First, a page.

Week in Review: Walmart-CVS Partnership Ending, and More Than 6 Million Reported Sick With Influenza This Season

Published Online: Friday, January 18th, 2019




This weekly video program provides our readers with an in-depth review of the latest news, medical product approvals, FDA rulings, and more. The Week in Review highlights a Contemporary Clinic article each week, and is a can't miss for the busy healthcare professional.



Nicole Grassno, Host: Hello and welcome to the Pharmacy Times News Network. I’m Nicole Grassano your host for our Pharmacy Week in Review.

CVS Health officials have said that Walmart has opted to leave the CVS Caremark pharmacy benefit management commercial and Managed Medicaid retail pharmacy networks, Pharmacy Times reported.

This is because "Walmart requested reimbursement increases that would ultimately result in higher costs for clients and consumers," according to a statement on the CVS website.

CVS Caremark has requested that Walmart continue to fill prescriptions as an in-network participating pharmacy through April 30, 2019.
This transition does not affect Walmart's participation in the CVS Caremark Medicare Part D pharmacy network. In addition, Walmart's Sam's Club division remains in the CVS Caremark pharmacy networks. 

Between 6 and 7 million people have been sick with influenza so far during the 2018-2019 season, according to data released on January 11, 2019, from the CDC, Contemporary Clinic reported.

Up to half those who have or had influenza have sought medical care for their illness, and between 69,000 and 84,000 people have been hospitalized from the flu.  

These data are derived using the same mathematical model used to generate previous end-of-season estimates, but this is the first time the data are being released during the season, CDC officials said.

Calculations are based on adjusted rates of laboratory-confirmed, influenza-associated hospitalizations collected through a surveillance network that covers about 8.5% of the U.S. population, or about 27 million people.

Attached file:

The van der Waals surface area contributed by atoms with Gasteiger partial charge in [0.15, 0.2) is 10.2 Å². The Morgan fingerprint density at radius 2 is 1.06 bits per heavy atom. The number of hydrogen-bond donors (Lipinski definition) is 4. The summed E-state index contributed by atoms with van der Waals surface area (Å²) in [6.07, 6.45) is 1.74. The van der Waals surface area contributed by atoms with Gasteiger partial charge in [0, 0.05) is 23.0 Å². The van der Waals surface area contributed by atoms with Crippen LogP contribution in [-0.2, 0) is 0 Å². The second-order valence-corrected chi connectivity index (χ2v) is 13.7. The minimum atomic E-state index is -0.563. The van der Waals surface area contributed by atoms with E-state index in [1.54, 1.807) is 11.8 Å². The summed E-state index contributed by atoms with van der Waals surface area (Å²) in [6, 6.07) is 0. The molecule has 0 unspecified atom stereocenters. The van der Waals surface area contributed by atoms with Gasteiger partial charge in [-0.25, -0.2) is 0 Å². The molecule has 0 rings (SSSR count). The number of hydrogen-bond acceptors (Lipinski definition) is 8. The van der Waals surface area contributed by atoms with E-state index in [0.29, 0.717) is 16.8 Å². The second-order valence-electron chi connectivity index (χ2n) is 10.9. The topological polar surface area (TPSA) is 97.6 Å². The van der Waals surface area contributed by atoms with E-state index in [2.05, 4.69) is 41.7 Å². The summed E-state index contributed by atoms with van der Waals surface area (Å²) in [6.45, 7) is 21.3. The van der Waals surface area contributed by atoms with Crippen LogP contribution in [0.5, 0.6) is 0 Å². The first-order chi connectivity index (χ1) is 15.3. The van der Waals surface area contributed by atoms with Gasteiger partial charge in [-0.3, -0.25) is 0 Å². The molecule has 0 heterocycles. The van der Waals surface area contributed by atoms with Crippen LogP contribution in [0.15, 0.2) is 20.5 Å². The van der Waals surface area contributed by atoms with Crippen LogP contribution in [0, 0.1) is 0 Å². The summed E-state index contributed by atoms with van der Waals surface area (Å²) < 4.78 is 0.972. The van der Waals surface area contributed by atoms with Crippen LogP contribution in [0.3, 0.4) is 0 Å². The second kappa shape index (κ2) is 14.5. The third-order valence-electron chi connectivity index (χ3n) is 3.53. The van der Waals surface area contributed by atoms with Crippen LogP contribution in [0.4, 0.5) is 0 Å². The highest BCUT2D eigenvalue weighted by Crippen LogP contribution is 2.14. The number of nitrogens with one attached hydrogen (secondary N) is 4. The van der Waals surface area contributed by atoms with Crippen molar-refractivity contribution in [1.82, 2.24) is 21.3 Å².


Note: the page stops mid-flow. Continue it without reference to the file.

A new study has identified biological markers that may distinguish between low-risk and intermediate- and high-risk prostate cancer, ultimately helping to guide treatment decisions, Specialty Pharmacy Times reported.
 
The study, published in Mayo Clinic Proceedings, determined that genetic alterations associated with intermediate- and high-risk prostate cancer may also be present in some cases of low-risk prostate cancers.
 
More than half of the 200,000 American men diagnosed each year with prostate cancer by biopsy could be considered at low risk of progression to cancer, the researchers wrote.

Men with low-risk cancer are candidates for active surveillance, but some choose surgery to mitigate potential disease progression.

Pharmacists may get more questions about Aleve if their patients have seen a new commercial for the OTC pain reliever.

In the spot, called “Still Thinking,” when comparing brands, a shopper reports that Aleve relieves pain better than Tylenol Extra Strength.

She says the medicine also lasts longer with fewer pills, leading her to purchase Aleve.

For more great coverage and practical information for today’s pharmacist, visit our website and sign up for our Daily eNews. And don’t forget to follow us on Facebook, Twitter, and Instagram.

Thanks for watching our Pharmacy Week in Review. I’m Nicole Grassano at the Pharmacy Times News Network.

 
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